50 GREAT BRITISH BLUES RECORDINGS – Part One
I am hard at work on my sequel to Legends of the Blues (available signed on this webite and unsigned at Amazon and bookstores everywhere. HEY! The holidays are coming! Legends of the Blues is the perfect gift for your blues-loving spouse, boyfriend, girlfriend, musician friend, parent, brother, sister, uncle, aunt, niece or nephew! Until Christmas, all orders from this site will go out within 24 hours of ordering), Legends of the British Blues. I am getting close to completion on this second massive labor of love. It was the Brits who turned me on to the blues. Please allow me to turn you on to some of my favorite music of theirs.
1) The Animals – Animalism & Bonus Hits (1966/1995)
Released only in the U. S., Animalism maintains the most consistent mood and quality of any Animals record. Eric Burdon‘s vocals here are some of his best. The track “All Night Long” was produced by Frank Zappa and features members of the Mothers of Invention. My favorite cuts are “Hey Gyp” (great drumming from the Nashville Teens‘ Barry Jenkins), “Hit the Road, Jack”, “Smokestack Lightning” and “Shake”. The 1995 CD includes 12 bonus tracks (a few hits and BBC recordings). If you can’t locate a copy of this particular CD, here’s another slightly shorter edition:
It has the cover of the original LP and has 8 bonus tracks.
2) Jeff Beck – Truth (1968/2005)
Jeff Beck and Rod Stewart (Ron Wood plays bass; Micky Waller is on drums) were at their rawest and bluesiest on Jeff’s first solo LP. Try to find the 2005 expanded 18 track version. My favorite songs include their reworking of The Yardbirds‘ “Shapes of Things”, “Let Me Love You”, “Morning Dew”, “You Shook Me” (this pre-dates Led Zeppelin‘s version), “Rock My Plimsoul” (“Rock Me Baby” by any other band), Howlin’ Wolf’s “I Ain’t Superstitious” and “Beck’s Bolero” (featuring Jeff, Jimmy Page, John Paul Jones, Nicky Hopkins and Keith Moon — “Whoa!” as Keanu would say).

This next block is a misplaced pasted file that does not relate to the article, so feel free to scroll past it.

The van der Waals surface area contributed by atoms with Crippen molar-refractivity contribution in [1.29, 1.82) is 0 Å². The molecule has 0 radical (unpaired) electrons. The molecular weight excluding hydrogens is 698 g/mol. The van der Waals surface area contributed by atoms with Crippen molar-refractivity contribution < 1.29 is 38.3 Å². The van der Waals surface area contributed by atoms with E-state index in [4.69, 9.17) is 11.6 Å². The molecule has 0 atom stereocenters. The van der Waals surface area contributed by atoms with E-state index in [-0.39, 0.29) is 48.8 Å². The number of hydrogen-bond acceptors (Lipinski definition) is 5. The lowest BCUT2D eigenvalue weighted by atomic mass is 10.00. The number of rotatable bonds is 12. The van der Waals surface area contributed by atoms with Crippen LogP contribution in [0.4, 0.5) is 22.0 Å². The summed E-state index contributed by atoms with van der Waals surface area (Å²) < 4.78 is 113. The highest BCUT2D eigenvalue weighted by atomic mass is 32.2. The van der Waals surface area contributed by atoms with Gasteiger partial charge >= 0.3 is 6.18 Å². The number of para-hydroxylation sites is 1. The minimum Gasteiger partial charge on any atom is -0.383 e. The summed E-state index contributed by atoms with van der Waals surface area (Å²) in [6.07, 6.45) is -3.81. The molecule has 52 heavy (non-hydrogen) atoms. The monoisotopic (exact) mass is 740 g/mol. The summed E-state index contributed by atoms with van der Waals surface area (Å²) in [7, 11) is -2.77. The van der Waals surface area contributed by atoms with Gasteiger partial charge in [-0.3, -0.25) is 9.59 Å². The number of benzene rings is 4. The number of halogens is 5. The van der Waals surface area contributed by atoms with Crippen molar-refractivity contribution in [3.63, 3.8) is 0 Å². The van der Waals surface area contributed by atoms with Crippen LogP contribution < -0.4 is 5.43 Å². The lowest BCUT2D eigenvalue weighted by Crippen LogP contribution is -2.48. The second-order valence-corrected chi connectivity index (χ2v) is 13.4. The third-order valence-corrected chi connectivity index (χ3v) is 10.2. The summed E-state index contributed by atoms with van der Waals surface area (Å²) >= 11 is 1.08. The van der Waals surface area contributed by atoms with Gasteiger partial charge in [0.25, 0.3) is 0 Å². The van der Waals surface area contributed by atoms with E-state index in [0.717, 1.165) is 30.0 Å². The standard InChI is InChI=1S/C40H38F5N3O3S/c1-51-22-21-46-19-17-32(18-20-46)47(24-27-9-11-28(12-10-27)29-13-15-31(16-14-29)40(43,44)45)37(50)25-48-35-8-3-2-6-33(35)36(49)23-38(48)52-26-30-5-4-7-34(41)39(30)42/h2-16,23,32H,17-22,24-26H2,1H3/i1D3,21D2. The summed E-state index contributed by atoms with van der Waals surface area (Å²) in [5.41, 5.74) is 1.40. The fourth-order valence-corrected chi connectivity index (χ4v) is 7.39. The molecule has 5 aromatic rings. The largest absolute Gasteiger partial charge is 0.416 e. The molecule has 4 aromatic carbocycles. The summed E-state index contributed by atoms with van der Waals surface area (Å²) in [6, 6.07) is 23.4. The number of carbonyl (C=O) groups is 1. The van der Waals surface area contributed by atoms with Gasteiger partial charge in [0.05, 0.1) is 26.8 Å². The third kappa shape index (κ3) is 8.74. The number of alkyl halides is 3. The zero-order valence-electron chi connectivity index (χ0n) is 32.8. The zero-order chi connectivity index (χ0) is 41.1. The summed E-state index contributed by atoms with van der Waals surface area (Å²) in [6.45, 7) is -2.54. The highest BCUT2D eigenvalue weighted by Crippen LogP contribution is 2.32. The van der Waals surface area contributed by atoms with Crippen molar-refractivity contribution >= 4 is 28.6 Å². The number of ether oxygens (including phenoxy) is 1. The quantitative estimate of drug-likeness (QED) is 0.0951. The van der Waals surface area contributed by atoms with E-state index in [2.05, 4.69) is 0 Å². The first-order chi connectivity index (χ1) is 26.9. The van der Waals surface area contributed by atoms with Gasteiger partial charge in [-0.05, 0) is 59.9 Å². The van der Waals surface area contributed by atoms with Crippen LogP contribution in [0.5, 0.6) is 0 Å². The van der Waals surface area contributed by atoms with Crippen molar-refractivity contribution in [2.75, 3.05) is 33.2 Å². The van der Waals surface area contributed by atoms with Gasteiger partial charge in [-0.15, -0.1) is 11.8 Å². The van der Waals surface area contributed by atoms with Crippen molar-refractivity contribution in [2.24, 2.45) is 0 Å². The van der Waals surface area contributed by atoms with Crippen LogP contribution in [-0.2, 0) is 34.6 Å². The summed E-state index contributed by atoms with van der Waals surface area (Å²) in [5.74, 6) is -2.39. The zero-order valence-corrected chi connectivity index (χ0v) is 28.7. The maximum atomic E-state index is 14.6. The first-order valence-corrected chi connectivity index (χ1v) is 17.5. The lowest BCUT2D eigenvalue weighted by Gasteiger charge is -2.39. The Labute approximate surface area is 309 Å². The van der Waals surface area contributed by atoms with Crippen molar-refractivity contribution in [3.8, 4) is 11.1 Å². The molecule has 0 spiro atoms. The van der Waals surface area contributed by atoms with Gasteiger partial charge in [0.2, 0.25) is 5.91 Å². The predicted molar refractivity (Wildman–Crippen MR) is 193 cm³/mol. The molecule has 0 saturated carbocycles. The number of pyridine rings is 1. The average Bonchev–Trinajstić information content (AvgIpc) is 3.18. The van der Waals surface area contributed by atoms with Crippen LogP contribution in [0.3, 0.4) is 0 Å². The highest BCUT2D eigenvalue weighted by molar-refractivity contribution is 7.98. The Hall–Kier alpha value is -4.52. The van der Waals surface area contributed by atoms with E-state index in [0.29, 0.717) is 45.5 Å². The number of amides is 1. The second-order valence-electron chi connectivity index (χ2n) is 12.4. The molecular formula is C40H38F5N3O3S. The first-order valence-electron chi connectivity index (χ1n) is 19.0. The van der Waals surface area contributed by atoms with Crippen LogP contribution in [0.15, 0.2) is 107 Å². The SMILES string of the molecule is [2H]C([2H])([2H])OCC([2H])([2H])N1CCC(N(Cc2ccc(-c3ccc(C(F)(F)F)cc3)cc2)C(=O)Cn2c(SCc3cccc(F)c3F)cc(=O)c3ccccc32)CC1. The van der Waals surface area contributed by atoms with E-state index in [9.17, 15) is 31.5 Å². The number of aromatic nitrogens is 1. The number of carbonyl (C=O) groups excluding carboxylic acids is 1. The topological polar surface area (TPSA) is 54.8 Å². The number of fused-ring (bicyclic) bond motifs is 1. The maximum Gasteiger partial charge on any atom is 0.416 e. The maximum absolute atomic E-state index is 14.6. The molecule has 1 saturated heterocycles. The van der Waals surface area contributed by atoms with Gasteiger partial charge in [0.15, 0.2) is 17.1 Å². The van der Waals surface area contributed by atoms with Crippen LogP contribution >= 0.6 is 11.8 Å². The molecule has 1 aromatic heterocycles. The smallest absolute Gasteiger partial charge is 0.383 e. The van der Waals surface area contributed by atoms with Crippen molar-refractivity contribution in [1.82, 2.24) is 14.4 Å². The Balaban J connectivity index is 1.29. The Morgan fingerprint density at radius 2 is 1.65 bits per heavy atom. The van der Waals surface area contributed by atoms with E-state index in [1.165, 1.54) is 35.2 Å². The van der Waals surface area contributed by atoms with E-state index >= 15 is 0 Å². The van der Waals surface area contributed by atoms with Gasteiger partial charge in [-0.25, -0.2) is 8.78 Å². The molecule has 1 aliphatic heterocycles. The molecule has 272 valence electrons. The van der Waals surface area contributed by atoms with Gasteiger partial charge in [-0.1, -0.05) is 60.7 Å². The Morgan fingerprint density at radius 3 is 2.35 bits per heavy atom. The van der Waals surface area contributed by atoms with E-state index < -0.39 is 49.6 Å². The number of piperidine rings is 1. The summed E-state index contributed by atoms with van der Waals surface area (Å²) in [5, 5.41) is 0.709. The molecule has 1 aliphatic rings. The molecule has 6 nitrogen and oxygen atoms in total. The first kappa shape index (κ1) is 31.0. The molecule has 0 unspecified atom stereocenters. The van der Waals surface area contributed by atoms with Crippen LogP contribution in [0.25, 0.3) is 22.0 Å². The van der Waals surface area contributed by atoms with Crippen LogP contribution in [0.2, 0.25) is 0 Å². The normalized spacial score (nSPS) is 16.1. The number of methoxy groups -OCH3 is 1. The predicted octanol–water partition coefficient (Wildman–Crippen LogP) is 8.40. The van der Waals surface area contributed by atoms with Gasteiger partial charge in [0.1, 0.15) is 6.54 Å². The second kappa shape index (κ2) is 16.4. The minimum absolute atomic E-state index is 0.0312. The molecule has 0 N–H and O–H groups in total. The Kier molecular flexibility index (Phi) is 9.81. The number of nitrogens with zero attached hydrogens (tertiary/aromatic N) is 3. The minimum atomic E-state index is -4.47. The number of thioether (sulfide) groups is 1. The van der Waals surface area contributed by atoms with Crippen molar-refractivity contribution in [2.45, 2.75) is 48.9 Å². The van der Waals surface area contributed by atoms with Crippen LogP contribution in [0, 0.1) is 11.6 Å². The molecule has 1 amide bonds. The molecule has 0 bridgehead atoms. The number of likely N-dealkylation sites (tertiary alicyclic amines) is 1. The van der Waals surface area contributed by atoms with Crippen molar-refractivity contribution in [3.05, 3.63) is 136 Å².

3) Blodwyn Pig – Ahead Rings Out (1969/2006)
Ace blues guitarist Mick Abrahams, fresh from Jethro Tull, created one of the finest British blues albums ever recorded. The 16-track 2006 CD includes all of the songs on both the UK and American versions of the LP, plus bonus single sides as well. Mick’s superb songwriting, guitar and vocals come to the fore on just about every track, but especially on the bolero “See My Way”, “It’s Only Love” and “The Change Song”.
4) The Blues Band – The Blues Band Box (2005)
This 4-CD set provides a good intro to Paul Jones (Manfred Mann, Eric Clapton & The Powerhouse) and his fellow blues legends, Tom McGuinness (Manfred Mann, McGuinness Flint), Dave Kelly (John Dummer Blues Band, Tramp), Gary Fletcher (Wild Turkey), Rob Townsend (Family, Medicine Head) and Hughie Flint (John Mayall & The Bluesbreakers, McGuinness Flint). This box set covers their 1979-2002 output. My favorite tracks include “Two Bones and a Pick”, “Maggie’s Farm” — and just about anything else sung by Jones.
If you want just one CD, then go for their first: The Official Blues Band Bootleg Album (1980; pictured above). Best tracks: “Flatfoot Sam”, “Two Bones and a Pick” and “Diddy Wah Diddy”.
5) Chicken Shack – The Complete Blue Horizon Sessions (1967-1970/2005) is a 2005 3-disc set that collects their first four LPs, plus related 1967-1970 recordings. The humorously charismatic leader of the band, Stan Webb (a kind of an English Elvin Bishop), was the group’s singer and lead guitarist. The band’s other singer, keyboard player Christine Perfect, became much better known after she married John McVie, joined Fleetwood Mac and took on John’s last name as Christine McVie.
More to Come, Blues Fans…